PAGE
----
Blue Suede Surgery 

A Rainbow Hospital doctor has Elvis on the brain.

  • Sam Trout
Al Cohen never asked to be the keeper of half the free world's Elvis kitsch. He's a distinguished pediatric brain surgeon, for chrissake.

But something about him must say gold lamé and rhinestones. Because, when grateful patients want to thank him, they don't send flowers. They channel the King.

"It's like a satellite office of Graceland in here," says Cohen, as an Elvis clock with a movable pelvis swivels out the seconds. On his desk, right where the tasteful brass nameplate should go, there's an Elvis lamp. Trimmed in pink chiffon, it looks like something smuggled out of Pee-wee's Playhouse.

The lamp was his first Elvis-centered acquisition, courtesy of a patient whose gratitude could not be conveyed by a mere fountain pen or monogrammed paperweight.

Cohen was truly moved. But he got on with his life -- at least until a second Elvis lamp arrived, from a family named King. "It came with a note," says Cohen, who works at Rainbow Babies and Children's Hospital and is known to kids as "Big Al." "Elvis Presley, King of Rock and Roll. Alan Cohen, King of Neurosurgery." He placed the lamps on opposite ends of his desk, "like the Twin Towers or something."

That's when the gift floodgates opened, and Cohen's life became one big Las Vegas wedding shower. A portrait of the supposedly dead rock star, his eyes a supernatural shade of blue suede, hangs in a place of honor above the couch. A patient's mom scored it especially for Big Al. "You saved Michael's life one year ago today," she wrote. "I am forever grateful."

Though Big Al only pretends to be a fan of the Big E, he doesn't try to hide the trailer-park tchotchkes. There's nothing like a little red velour and sequins to ease a distraught family's tension.

"The whole philosophy of the office is to try to be a bit more human," he says. "When your child has a brain tumor, I don't think there's anything more anxiety-producing than to sit in a doctor's office with death all but staring you in the face."

Not that Big Al is the unapproachable type. A medium-sized man, at least to grownups, he's handsome in a goofy sort of way. He teaches a course on compassionate bedside manner to medical students. The nurses joke that he has so many operating-room visitors, they've asked the construction department to install some fold-out bleachers.

"He's a thrill," says Nurse Coordinator Lisa Chapman. "He's a wonderful fellow and a good man. And his taste in [operating-room] music is fair." Unlike the back surgeon who has one CD, "and he's had it 20 years. It has 'Happy Trails to You' on it. The Collected Songs of Roy Rogers or something."

A few years ago, hoping to share some of the King's magic, Big Al fashioned a shrine to the bloated demigod. He placed it on a little table in the hospital lobby. Unfortunately, the Elvis shrine turned out to be bigger than the one the hospital erected for another King -- Dr. Martin Luther King Jr.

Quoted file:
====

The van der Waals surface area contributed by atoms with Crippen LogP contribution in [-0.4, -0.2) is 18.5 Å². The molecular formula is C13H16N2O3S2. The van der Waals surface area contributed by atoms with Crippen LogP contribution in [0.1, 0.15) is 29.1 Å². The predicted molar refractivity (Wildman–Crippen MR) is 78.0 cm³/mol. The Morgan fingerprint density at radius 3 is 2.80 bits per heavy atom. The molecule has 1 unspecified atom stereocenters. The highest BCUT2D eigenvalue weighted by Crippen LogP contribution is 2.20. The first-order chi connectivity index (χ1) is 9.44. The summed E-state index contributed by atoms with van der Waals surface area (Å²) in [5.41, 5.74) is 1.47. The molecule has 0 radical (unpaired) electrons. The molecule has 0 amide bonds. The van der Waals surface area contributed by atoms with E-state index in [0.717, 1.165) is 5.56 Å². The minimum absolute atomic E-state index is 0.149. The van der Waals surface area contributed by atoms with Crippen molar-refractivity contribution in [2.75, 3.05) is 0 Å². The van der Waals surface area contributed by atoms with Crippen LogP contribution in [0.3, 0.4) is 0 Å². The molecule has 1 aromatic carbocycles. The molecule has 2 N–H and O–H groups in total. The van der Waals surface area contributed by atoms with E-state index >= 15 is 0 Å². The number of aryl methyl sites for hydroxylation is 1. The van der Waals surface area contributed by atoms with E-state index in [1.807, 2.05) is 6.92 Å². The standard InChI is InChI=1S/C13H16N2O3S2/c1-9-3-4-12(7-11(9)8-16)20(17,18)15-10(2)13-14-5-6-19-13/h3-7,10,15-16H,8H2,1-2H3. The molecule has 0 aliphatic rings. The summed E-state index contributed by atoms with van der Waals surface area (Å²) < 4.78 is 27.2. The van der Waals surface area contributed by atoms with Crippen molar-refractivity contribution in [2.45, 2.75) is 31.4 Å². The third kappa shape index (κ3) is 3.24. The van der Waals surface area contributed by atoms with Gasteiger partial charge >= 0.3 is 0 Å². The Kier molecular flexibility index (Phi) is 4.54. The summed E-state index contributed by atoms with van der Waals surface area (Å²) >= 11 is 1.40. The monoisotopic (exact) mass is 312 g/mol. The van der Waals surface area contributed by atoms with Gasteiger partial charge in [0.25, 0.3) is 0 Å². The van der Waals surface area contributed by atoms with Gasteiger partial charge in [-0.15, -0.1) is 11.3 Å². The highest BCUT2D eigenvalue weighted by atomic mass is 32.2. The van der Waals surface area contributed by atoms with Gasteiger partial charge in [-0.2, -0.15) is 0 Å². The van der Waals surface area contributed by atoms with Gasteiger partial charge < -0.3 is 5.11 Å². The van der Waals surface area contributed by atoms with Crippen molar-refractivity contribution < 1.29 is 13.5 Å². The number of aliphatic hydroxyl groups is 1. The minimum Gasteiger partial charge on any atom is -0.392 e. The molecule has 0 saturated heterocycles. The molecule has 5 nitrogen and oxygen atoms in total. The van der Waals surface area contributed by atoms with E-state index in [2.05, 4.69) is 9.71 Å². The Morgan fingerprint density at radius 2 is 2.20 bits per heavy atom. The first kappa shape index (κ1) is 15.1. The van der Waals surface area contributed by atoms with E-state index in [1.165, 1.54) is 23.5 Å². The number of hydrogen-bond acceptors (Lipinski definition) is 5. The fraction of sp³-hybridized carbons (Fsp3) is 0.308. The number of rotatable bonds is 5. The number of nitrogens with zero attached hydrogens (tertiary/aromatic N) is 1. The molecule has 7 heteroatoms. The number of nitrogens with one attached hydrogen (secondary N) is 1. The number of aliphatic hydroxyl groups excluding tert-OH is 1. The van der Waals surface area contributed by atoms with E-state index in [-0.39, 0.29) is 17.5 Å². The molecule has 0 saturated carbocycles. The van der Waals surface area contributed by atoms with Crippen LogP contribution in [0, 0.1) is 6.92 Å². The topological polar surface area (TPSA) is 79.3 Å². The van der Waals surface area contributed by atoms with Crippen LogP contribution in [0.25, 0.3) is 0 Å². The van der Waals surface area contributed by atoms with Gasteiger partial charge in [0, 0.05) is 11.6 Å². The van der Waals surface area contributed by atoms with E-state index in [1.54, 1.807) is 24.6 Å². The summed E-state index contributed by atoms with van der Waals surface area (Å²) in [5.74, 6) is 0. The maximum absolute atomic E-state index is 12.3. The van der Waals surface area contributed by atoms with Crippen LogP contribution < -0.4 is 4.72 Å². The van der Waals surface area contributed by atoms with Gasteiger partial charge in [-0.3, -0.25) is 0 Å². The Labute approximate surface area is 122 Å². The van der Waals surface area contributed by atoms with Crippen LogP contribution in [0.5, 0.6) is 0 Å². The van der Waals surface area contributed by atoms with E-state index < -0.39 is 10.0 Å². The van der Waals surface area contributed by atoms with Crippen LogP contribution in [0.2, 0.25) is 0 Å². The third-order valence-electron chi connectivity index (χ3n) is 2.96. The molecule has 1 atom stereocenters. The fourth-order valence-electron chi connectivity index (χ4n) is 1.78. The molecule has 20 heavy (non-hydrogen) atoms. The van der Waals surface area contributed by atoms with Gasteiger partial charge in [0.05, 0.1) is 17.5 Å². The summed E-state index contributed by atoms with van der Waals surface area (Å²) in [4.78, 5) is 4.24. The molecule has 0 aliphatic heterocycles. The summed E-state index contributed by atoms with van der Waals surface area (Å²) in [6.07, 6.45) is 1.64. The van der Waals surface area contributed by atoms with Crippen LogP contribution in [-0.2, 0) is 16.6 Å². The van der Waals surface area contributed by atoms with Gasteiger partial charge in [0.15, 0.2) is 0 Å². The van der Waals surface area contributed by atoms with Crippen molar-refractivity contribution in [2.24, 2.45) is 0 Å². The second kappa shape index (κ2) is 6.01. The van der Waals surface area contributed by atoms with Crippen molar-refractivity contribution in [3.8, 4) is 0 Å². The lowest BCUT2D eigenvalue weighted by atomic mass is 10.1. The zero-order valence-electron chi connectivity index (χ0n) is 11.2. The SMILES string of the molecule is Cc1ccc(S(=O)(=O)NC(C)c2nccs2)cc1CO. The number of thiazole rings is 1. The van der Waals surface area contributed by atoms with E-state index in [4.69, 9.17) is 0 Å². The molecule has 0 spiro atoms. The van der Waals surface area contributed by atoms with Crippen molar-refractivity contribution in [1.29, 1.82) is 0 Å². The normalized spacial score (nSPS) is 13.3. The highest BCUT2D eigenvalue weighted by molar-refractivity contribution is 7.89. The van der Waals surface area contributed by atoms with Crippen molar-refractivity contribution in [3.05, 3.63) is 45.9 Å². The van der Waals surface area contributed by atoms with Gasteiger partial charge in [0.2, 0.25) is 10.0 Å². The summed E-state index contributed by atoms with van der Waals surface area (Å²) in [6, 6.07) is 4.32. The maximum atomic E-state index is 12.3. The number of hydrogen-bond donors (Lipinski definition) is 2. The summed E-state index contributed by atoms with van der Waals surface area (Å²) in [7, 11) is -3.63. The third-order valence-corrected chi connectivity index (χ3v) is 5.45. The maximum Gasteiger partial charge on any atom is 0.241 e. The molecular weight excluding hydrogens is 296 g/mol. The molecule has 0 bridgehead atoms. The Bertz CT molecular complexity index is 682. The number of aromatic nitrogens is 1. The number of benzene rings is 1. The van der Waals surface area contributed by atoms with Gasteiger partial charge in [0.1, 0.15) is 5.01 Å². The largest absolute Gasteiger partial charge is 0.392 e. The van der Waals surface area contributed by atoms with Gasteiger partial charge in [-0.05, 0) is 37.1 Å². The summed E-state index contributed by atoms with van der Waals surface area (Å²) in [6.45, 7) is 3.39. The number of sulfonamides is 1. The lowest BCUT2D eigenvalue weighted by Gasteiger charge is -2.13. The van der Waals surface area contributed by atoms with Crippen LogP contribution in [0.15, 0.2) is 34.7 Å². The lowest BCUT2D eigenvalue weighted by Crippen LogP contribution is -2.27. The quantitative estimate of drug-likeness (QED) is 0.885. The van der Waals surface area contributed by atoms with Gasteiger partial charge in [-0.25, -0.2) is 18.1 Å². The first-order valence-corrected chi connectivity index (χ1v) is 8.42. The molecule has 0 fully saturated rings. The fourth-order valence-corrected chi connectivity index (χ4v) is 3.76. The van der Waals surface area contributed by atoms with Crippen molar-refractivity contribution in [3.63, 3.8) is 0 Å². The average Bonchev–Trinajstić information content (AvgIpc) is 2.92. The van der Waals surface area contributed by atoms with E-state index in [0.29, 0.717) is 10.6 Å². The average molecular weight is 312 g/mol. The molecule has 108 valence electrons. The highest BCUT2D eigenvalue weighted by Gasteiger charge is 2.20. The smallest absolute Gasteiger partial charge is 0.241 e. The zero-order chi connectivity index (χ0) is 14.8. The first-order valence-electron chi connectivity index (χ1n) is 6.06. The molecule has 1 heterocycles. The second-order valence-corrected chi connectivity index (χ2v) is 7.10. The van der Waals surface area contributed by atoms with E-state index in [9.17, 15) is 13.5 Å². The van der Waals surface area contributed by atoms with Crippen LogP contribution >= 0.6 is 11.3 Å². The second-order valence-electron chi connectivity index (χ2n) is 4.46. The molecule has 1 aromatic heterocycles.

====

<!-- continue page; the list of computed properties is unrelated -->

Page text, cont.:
"There was a lot of to-do," recalls Helen Novotney, Cohen's secretary and cohort in pop-culture pranks. The next year, Al was relegated to lighting a simple candle. A resident taped a note to his office door: "Closed in Observance of Elvis's Death."

For the "really tough cases," he brings out the velvet Elvis for a special viewing. Or he'll slip in a "Love Me Tender" or two on his homemade mix tapes, played during surgeries.

"You can choreograph an operation on the brain, because there are different stages," he remarks. "Looking through the microscope, you'd want to be listening to Eminem. For closing, well -- that's time for the Doors. Something that has a beat to it."

His "Craniotomy 101" tape features tuneage by Bob Marley, Lyle Lovett, and the Neville Brothers, as well as an avant-garde piece by "some guy from the '50s imitating a train. The great thing about that is people are scrubbed and sterile, and can't turn it off." Sometimes, when they're really jamming in the OR, neighboring surgeons bang on the wall for them to turn it down.

Working with a lot of "hardasses" during his residency brought out Big Al's rockin' side. "There was no talking in the room, no music," he recalls. "We had a lot of yelling and screaming. I just think people perform better if they try to relax in their environment."

His corny jokes help the kids relax, too. Post-surgery, he likes to put his ear against their heads and say, "I keep hearing something in here like tapping. I think I left my wristwatch in there."

Another favorite is, "If you like the look, and you want that haircut again, come back and we'll shave it for you."

He'd like to bring his dog Morty on rounds, but Morty flunked obedience school. "He's a nice guy, but he just gets too excited," he tells a little girl who's curled up in a hospital bed. "I can bring him up to the cafeteria, but I can't bring him up here."

Big Al regrets that he doesn't have more time to perform magic tricks for the kids, something he used to do on rounds. When he was in medical school in New York, he studied magic on the side. His teacher was a "little old Italian guy whose real name was Quentino Marucci, but he changed it to the Great Slidini. You'd go in there, you could hardly understand what he was saying. But then he made these things disappear right in front of your eyes."

Maybe if Elvis had a little "Big Al" therapy, he wouldn't have needed those pesky amphetamines.


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